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Mosaic’s Colonsay facility is located in central Saskatchewan, 70 km east of Saskatoon. The site produces high quality potash fertilizer products that support Mosaic’s mission to help the world grow the food it needs. The Colonsay operation is a conventional underground mine, hoist and mill that began production in 1969. To help meet long-term global potash demand, Mosaic began field work in 2010 on an expansion project designed to increase the site’s capacity by 500,000 tonnes per year. From the early design phases through construction, and completion of commissioning in 2014, the focus was on safety. Everyone involved in the project worked toward an incident and injury-free workplace with the motto Safely Home, Everyone, Every Shift. Through the dedicated efforts of every person working on site, over 3 million hours without a Lost Time Injury was achieved. Strong safety systems, processes and worker training, as well as a collective commitment to safety by Mosaic, Hatch, contractors and employees, made this achievement possible.
AP60 Phase 1 project is set in Rio Tinto Alcan, Arvida Aluminium Smelter located in Jonquiere, Quebec (464 km northeast of Montreal). The AP60 Technology Centre was designed to test RTA’s proprietary AP60 smelting technology at an industrial scale. The project is the first-of-its-kind in the world and the first step in RTA’s planned investment program in Quebec’s Saguenay-Lac-Saint-Jean region. RTA’s goal was clear from the start—to safely deliver an industrial plant to demonstrate AP60 technology with minimal capital expenditure and a realistic schedule. The CAN$1.3 billion project was completed within the budget and one month ahead of schedule. It also set a world-class standard for HSE that was implemented as the benchmark by RTA and the construction industry in Quebec, which had suffered from extremely high lost time injury frequency rates (LTIFR). The project finished with an injury rate 99 percent lower than the local average. The 60,000-tonne plant employs nearly 140 people and reached its full capacity on 21 December 2013.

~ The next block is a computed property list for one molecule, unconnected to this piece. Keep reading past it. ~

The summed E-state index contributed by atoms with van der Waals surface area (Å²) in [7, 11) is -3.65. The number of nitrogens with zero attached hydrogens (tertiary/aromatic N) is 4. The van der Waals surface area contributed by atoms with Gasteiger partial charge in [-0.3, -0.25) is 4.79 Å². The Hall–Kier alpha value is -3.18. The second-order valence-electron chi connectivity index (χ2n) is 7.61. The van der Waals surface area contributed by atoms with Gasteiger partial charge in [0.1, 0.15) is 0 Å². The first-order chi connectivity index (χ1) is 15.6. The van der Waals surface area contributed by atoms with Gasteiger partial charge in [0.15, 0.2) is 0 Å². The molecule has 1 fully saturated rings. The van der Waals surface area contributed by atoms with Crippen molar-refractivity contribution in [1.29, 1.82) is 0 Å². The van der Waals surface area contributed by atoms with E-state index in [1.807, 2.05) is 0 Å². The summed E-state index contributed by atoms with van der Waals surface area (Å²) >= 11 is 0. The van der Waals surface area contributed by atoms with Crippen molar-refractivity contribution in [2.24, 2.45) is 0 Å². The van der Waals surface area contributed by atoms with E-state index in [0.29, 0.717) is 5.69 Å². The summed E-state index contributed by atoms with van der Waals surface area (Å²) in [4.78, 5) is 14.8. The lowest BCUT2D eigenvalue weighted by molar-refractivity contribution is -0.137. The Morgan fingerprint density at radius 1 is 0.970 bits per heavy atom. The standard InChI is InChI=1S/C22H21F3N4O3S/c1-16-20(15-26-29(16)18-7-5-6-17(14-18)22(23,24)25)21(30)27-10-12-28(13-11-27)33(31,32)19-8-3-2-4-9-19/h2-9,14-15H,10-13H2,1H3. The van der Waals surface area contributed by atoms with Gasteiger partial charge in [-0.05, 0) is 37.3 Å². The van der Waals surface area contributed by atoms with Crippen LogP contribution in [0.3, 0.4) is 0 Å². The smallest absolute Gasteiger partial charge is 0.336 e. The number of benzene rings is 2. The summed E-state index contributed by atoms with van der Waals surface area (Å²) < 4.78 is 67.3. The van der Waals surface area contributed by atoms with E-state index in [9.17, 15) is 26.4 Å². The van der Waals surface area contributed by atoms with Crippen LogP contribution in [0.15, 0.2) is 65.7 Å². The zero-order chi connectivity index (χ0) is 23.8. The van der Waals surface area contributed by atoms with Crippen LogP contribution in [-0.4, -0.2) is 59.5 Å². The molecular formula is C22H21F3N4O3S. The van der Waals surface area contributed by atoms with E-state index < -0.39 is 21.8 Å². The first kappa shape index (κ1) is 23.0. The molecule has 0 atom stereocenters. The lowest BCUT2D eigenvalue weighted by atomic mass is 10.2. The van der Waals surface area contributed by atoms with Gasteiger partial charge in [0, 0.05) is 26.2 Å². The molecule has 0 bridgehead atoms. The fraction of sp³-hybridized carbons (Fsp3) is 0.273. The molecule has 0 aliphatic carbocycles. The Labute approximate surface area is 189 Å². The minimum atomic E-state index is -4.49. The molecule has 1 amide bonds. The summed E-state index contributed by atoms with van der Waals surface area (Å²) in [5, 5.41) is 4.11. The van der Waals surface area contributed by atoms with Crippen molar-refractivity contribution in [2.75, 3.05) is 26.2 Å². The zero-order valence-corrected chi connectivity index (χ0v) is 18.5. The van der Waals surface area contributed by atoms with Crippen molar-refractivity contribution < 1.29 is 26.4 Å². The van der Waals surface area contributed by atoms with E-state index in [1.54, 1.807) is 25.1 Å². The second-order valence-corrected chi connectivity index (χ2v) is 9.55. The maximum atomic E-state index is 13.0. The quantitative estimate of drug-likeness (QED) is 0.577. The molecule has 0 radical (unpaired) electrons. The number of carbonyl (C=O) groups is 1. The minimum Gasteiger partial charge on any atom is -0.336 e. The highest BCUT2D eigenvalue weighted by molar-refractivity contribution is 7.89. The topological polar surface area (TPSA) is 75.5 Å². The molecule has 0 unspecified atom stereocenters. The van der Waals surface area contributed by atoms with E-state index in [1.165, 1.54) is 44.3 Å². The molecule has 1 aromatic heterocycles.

Teck’s Highland Valley Copper Operations, located in south central British Columbia, Canada, produces copper and molybdenum concentrates.
Highland Valley Copper is an open pit operation with a mine life until 2027. The processing plant uses autogenous and semi-autogenous grinding and flotation to produce metal in concentrate from the ore.
In 2010, Teck began a mill optimization project at Highland Valley Copper that includes the construction of new flotation and pebble-crushing facilities adjacent to the existing circuits. The project was designed to increase plant availability and increase copper recovery by 2%, molybdenum recovery by 3% and annual mill throughput by 10% over the remaining life of the mine.
The new pebble crushing facility and grinding line upgrades were commissioned in the third quarter of 2013 and the flotation plant was commissioned in early 2014.
By Correy Baldwin
When Thompson Creek brought in Hatch to handle the expansion of its Endako mine, an open pit molybdenum operation in northern British Columbia, Peter Gauthier, the project manager Hatch assigned to the task, began by identifying appropriate safety procedures.
Gauthier says his team was commissioned to upgrade the daily processing capacity of the mine – from 31,000 tonnes to 52,000 tonnes. The site Hatch was overseeing was almost entirely untouched, with limited tie-ins to the existing operations, giving Gauthier’s team control over getting things right from the very beginning.
“We dealt with the safety and design elements at the earliest stages of planning in the office, right from the time we started layouts,” he says. “The culture of safety starts right at the engineering level – how we design things so that we can build them safely, and then operate and maintain them safely.”